Ensemble Theatre's Production of 'Alabama Story' Is a Less Than Satisfying Historical Trip On Bunnies and Race



Perhaps our country will be saved by bunnies.

A few months ago, John Oliver on his HBO show “Last Week Tonight” brought out an adorable children’s book that promoted good things such as love and acceptance. It was titled “A Day in the Life of Marlon Bundo,” and was a send-up of another bunny book, “A Day in the Life of the Vice President,” written by Mike Pence’s daughter Charlotte.

In that first book the real-life pet of the Pence family, Marlon Bundo, is the star as he follows daddy Pence around the White House. In the second book, Marlon is re-imagined as a gay bunny that falls for the dashing bunny-stud Wesley. This jab at VP Pence’s anti-LGBTQ stances has been very successful, outselling the original Bundo book by miles.

But these weren’t the first bunnies to be involved in political dust-ups. Back in 1958, illustrator Garth Williams wrote “The Rabbits’ Wedding,” a charming little kids’ tome about a love affair and marriage of a black male bunny and a white female bunny. Within a year, it became a huge point of controversy with Alabama State Senator Edward Eddins claiming the book was promoting interracial relations.

And that brings us to the current play at Ensemble Theatre, Alabama Story, in which playwright Kenneth Jones relates the real-life controversy through the eyes of chief librarian for the State, Emily Reed. In this telling, Reed locks horns with a Senator Higgins, while a secondary story involving a young white woman, Lily, and her black pal Josh from years ago plays out simultaneously.

In all, this is an admirable and well-intentioned effort. But the script by Jones, while sweet and compassionate, is often far too instructive and didactic. It also gets tangled up in unnecessary factoids about Reed’s life and career, unable to shake off the urge to share all the jots and tittles of his Wikipedia research.

This problem is not helped by the production, under the direction of Tyler Whidden, that can’t decide what acting style is appropriate. As Reed, Anne McEvoy gives a solid and sensible portrayal of a woman fighting for literary freedom. And she is nicely matched by Cody Kilpatrick Steele who plays her faithful assistant Thomas Franklin.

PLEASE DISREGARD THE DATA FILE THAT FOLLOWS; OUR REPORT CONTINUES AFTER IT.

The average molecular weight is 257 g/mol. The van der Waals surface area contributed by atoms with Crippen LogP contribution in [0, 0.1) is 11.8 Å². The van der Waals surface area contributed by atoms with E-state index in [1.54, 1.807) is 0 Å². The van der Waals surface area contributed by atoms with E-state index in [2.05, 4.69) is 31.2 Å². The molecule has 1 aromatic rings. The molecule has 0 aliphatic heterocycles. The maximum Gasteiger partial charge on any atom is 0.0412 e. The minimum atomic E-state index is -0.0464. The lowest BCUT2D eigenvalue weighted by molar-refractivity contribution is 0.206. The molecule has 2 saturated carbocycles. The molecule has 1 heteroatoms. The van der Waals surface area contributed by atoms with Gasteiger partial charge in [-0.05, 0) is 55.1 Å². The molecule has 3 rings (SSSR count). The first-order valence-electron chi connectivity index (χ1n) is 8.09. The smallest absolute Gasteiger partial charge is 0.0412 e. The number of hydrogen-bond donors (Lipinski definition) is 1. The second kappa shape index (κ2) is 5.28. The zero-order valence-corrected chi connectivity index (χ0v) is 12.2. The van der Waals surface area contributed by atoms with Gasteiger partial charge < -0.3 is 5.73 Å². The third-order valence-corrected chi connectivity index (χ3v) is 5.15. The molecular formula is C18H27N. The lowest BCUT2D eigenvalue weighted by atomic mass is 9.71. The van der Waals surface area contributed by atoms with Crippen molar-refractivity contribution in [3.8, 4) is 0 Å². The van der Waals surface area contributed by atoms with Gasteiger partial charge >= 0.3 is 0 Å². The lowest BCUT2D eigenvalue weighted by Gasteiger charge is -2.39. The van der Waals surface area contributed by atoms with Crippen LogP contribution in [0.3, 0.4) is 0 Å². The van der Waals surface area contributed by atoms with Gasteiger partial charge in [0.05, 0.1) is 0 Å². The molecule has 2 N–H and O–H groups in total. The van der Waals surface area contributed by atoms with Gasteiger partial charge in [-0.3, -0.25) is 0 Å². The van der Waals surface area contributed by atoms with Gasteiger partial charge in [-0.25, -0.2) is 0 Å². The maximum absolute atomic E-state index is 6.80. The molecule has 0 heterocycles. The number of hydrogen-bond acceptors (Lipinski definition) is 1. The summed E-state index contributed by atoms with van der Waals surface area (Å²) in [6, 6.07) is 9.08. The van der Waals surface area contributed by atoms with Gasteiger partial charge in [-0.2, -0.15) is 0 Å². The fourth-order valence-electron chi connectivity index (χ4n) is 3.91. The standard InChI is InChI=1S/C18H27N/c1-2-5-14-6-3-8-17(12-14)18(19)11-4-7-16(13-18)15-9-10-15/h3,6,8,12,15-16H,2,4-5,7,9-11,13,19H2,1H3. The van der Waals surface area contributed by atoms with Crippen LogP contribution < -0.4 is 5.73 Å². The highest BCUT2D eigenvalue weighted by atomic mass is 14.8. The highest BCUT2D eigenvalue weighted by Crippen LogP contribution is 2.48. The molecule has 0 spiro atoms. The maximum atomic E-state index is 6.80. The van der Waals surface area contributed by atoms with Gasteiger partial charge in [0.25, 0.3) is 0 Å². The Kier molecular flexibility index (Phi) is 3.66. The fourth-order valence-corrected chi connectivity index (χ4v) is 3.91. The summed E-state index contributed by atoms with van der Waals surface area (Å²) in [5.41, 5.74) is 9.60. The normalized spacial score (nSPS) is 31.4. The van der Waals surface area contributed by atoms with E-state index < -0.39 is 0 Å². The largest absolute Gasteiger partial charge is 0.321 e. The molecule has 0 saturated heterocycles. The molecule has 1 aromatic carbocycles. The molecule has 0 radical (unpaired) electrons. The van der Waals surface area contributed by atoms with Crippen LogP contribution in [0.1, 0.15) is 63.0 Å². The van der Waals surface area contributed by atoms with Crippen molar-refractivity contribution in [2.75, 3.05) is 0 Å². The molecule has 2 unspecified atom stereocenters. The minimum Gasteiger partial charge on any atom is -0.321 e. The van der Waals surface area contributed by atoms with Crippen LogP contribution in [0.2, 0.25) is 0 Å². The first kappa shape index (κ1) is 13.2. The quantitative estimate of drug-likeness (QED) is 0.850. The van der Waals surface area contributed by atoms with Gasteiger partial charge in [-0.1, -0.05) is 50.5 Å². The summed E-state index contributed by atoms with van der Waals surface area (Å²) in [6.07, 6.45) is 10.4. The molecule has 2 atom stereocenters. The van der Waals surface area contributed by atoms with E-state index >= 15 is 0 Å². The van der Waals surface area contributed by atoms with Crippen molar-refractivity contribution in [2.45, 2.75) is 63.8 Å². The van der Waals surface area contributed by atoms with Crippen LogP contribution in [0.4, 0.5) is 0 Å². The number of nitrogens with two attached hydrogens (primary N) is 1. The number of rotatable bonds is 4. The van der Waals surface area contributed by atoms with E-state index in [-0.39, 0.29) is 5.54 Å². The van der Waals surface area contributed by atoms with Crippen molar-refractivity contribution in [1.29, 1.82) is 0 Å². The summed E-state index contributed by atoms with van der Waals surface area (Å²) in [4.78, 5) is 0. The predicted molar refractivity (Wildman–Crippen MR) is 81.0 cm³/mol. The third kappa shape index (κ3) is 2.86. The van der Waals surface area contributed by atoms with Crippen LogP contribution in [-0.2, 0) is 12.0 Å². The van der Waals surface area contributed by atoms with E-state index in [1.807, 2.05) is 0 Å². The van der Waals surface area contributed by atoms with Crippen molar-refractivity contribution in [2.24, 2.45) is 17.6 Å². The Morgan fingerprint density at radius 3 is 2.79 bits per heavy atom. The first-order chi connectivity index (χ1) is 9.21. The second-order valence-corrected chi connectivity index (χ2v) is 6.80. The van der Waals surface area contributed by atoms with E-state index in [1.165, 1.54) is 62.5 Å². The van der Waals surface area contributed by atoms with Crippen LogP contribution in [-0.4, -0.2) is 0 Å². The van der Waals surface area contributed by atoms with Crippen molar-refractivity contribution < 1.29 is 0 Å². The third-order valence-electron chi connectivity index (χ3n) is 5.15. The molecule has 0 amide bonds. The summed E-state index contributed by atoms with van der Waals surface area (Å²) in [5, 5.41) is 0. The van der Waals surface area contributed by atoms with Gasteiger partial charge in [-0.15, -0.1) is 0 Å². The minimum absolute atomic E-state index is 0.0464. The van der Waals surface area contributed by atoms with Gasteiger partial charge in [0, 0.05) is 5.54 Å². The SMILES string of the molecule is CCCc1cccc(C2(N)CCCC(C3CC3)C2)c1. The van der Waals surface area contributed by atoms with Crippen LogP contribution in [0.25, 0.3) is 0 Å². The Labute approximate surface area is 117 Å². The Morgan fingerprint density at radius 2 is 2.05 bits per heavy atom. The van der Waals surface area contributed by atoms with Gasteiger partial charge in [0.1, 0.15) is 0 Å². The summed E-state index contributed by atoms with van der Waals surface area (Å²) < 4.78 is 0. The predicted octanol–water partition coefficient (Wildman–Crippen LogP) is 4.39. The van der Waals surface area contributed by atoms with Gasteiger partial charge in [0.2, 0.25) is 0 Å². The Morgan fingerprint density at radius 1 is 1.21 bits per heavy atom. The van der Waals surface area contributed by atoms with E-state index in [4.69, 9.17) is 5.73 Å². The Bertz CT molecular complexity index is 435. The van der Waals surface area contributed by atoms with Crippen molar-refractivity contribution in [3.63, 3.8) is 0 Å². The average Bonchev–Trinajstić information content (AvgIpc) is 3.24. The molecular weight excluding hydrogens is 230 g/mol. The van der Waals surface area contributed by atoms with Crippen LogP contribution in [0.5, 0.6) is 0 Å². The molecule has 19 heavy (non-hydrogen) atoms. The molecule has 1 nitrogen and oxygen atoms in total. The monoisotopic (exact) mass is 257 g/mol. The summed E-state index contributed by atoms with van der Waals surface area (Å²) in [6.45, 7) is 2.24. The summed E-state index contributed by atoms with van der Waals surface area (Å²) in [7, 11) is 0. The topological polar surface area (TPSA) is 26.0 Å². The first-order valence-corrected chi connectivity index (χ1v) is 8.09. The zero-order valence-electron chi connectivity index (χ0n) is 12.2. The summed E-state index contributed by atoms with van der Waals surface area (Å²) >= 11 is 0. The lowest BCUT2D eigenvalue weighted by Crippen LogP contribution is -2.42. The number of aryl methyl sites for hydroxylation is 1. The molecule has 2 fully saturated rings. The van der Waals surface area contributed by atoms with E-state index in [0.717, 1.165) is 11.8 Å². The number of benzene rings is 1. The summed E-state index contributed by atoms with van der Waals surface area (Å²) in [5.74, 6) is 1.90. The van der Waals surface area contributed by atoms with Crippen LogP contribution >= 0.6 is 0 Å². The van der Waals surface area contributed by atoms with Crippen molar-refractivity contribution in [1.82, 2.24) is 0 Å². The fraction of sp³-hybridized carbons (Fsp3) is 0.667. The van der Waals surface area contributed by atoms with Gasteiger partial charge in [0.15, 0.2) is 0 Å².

Things go downhill from there. The side story of Lily and Josh is meant to provide a human face to the issues of integration and intermarriage. But Adrienne Jones and Eugene Sumlin never crack the code on this section of the play, floundering in a haze of interpersonal discomfort that doesn’t feel intentional.

But there are other characters that fare even worse under Whidden’s lax supervision. As the Senator, here renamed Higgins, the fine actor Joseph Milan portrays the southern lawmaker as a cross between Gov. George Wallace and Foghorn Leghorn. It is a burlesque interpretation that doesn’t match the other performances in style.

The most egregious overacting is turned in by Craig Joseph, who plays the author/illustrator Williams in addition to other characters. For some reason, director Whidden allows Joseph to turn what should be a sly, rueful speech by Williams into a fulsome, spittle-spewing rant. And some of his other small characters—an overly crippled State representative, in particular—are too showy to merge easily with the others.

So it would be a good idea to vote for library tax levies and to read “The Rabbits’ Wedding” to your little ones (it’s still in print), as well as the endearing “A Day in the Life of Marlon Bundo.” But you may find “A Day in the Life of the Vice President” and this Ensemble Theatre production a tad less satisfying.

Alabama Story
Through September 30 at Ensemble Theatre, 2843 Washington Blvd., Cleveland Heights, 216-321-2930, ensembletheatrecle.org.

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